Federal Circuit Reins in Impossible Standards for Antedating Prior Art


ATI Technologies ULC v Iancu (Fed. Cir., 2016-2222)

Although the US has a “first to file” system, a patent may be successfully defended under Rule 131 (37 CFR § 1.131) if the patent holder can prove that the invention was conceived prior to any similar prior art. In a decision released 11 April 2019, the Court of Appeals for the Federal Circuit (“CAFC”) found that the Patent and Trademark Appeal Board (“the Board”) had unfairly refused to apply Rule 131 to three patents owned by ATI Technologies ULC (“ATI”). [pg. 3] The court determined that Rule 131 had been interpreted too strictly and reversed the Board’s decision to invalidate the patents. [pg. 3]


ATI owns US patents Nos. 7,742,053 (“the ’053 patent”), 6,897,871 (“the ’871 patent”), and 7,327,369 (“the ’369 patent”) for a unified shader. Shaders map the vertices of polygons onto an x-y-z grid and assign each pixel a color and shade in order to give a 3D appearance to a 2D graphic [pg. 3]. Previously, separate processors were required for a vertex shader and a pixel shader, but ATI developed a unified shader, capable of processing both the vertices and pixels for enhanced efficiency [pg. 4].

LG Electronics In. (“LGE”) challenged the validity of the ‘053, ‘871, and ‘369 patents, alleging that they were obvious in light of several older patents; the earliest of which was filed on October 6, 2001. In response, ATI claimed that its unified shaders were first conceived two months earlier on August 24, 2001. LGE discontinued the action, but Andrei Iancu, acting as the Director of the United States Patent and Trademark Office, continued the challenge and successfully invalidated the patents, with the exception of a single claim in the ‘871 patent [pg. 2-3]. The CAFC overturned this decision, finding that the Board improperly interpreted Rule 131.

Rule 131: Antedating Prior Art

The US has a “first to file” patent system, meaning that a patent will be awarded to the first person to apply for a patent, not the first person to discover the invention. Anyone can challenge a patent by showing that it was obvious in light of prior knowledge. However, Rule 131 provides an exception for an inventor who can antedate the prior art. Patentholders will be successful under Rule 131 if they can show the inventor conceived of the invention at an earlier date, diligently and continuously developed the invention, and subsequently reduced it to practice. [pg. 10-11]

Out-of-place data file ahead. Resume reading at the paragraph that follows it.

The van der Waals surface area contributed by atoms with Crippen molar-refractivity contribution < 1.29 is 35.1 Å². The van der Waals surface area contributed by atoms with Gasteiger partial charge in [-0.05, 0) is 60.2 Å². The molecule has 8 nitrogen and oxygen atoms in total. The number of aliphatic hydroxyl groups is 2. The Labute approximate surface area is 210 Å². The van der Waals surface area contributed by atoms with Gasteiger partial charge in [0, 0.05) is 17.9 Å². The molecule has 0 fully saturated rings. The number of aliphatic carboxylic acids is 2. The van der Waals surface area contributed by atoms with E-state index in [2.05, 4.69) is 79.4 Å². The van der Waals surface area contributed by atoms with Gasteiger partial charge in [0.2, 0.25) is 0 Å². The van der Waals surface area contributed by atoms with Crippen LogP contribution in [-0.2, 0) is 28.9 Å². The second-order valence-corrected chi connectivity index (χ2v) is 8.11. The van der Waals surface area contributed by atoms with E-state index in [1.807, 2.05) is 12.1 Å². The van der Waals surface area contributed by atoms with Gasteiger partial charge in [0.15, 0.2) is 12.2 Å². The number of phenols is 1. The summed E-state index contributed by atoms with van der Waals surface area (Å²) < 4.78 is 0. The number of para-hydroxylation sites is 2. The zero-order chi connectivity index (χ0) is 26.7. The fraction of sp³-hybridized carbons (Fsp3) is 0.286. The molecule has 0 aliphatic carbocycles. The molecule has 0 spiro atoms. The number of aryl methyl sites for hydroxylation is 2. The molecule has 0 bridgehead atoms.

It was undisputed that ATI conceived of the invention before any competing patent was filed; nor was it disputed that ATI subsequently reduced the invention to practice. [p. 10] The only issue was whether ATI could prove reasonably continuous diligence in reducing the invention to practice.

The CAFC found that the Board’s definition of diligence was erroneous. The Board “appeared to find a dispositive difference between ‘continuous reasonable diligence’ and ‘reasonably continuous diligence,’” but the court found that the standard is reasonably continuous. [pg. 13] Accordingly, ATI was not required to work every day during the period in question; and periods of inactivity do not automatically vanquish their claim. [pg. 12] Similarly, their claim to Rule 131 would not be adversely affected if ATI worked on improvements and evaluated alternatives while developing the unified shader [pg. 18].

The evidence provided by ATI was sufficient to establish a Rule 131 claim, and the Board failed to identify any weaknesses in their evidence. ATI provided 1,300 pages of documentary records showing the work that was completed, by whom and when, including metadata, document logs, and folder histories. [pg. 14] The inventor, Laurent Lefebvre, testified that at least one person on the development team worked on the unified shader “every nonholiday business day,” and this fact was not questioned by the Board [pg. 16]. The Board merely claimed that Lefebvre’s evidence was insufficient without identifying specific problems with the ATI’s evidence. [pg. 19]


In this decision, the CAFC reminds the Board that the purpose of the diligence analysis is to assure that the invention was not abandoned or set aside, so the evidentiary requirements should not be impossibly high. [pg. 19] However, even if the Board changes its practices, an appeal to the CAFC may remain prohibitively expensive for many patentholders. Additionally, ATI was able to rely on extraordinarily detailed records, which may be unavailable to other patentholders. If you have questions about best practices for record-keeping, or how to antedate prior art, please contact a PCK IP professional for more information.